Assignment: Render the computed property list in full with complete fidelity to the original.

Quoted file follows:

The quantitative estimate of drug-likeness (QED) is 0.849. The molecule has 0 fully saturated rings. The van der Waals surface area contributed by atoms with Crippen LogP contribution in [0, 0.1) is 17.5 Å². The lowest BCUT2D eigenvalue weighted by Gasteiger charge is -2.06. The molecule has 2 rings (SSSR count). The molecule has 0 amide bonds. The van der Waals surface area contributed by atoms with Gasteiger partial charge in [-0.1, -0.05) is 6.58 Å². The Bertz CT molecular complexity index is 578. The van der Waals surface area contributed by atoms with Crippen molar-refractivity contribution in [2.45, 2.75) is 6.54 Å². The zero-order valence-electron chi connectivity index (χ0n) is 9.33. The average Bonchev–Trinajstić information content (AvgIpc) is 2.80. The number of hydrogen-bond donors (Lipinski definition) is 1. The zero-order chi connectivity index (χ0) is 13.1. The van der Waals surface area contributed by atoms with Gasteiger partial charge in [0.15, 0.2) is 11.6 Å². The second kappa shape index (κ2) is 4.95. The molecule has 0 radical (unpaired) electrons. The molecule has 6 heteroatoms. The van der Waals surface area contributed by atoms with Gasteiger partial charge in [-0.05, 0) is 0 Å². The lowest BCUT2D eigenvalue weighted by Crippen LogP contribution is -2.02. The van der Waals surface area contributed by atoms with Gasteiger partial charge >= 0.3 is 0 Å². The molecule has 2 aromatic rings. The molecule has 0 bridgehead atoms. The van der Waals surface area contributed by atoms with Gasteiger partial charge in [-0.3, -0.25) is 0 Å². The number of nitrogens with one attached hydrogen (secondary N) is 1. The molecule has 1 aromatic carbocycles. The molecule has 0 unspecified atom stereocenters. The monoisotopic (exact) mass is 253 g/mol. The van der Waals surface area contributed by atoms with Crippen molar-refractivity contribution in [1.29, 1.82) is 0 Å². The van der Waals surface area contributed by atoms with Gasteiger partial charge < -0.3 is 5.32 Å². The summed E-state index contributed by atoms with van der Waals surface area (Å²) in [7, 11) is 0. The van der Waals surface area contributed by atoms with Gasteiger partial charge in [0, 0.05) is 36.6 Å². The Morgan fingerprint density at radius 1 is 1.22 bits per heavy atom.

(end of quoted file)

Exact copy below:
The quantitative estimate of drug-likeness (QED) is 0.849. The molecule has 0 fully saturated rings. The van der Waals surface area contributed by atoms with Crippen LogP contribution in [0, 0.1) is 17.5 Å². The lowest BCUT2D eigenvalue weighted by Gasteiger charge is -2.06. The molecule has 2 rings (SSSR count). The molecule has 0 amide bonds. The van der Waals surface area contributed by atoms with Gasteiger partial charge in [-0.1, -0.05) is 6.58 Å². The Bertz CT molecular complexity index is 578. The van der Waals surface area contributed by atoms with Crippen molar-refractivity contribution in [2.45, 2.75) is 6.54 Å². The zero-order valence-electron chi connectivity index (χ0n) is 9.33. The average Bonchev–Trinajstić information content (AvgIpc) is 2.80. The number of hydrogen-bond donors (Lipinski definition) is 1. The zero-order chi connectivity index (χ0) is 13.1. The van der Waals surface area contributed by atoms with Gasteiger partial charge in [0.15, 0.2) is 11.6 Å². The second kappa shape index (κ2) is 4.95. The molecule has 0 radical (unpaired) electrons. The molecule has 6 heteroatoms. The van der Waals surface area contributed by atoms with Gasteiger partial charge in [-0.05, 0) is 0 Å². The lowest BCUT2D eigenvalue weighted by Crippen LogP contribution is -2.02. The van der Waals surface area contributed by atoms with Gasteiger partial charge >= 0.3 is 0 Å². The molecule has 2 aromatic rings. The molecule has 0 bridgehead atoms. The van der Waals surface area contributed by atoms with Gasteiger partial charge in [-0.3, -0.25) is 0 Å². The number of nitrogens with one attached hydrogen (secondary N) is 1. The molecule has 1 aromatic carbocycles. The molecule has 0 unspecified atom stereocenters. The monoisotopic (exact) mass is 253 g/mol. The van der Waals surface area contributed by atoms with Crippen molar-refractivity contribution in [1.29, 1.82) is 0 Å². The van der Waals surface area contributed by atoms with Gasteiger partial charge < -0.3 is 5.32 Å². The summed E-state index contributed by atoms with van der Waals surface area (Å²) in [7, 11) is 0. The van der Waals surface area contributed by atoms with Gasteiger partial charge in [0, 0.05) is 36.6 Å². The Morgan fingerprint density at radius 1 is 1.22 bits per heavy atom.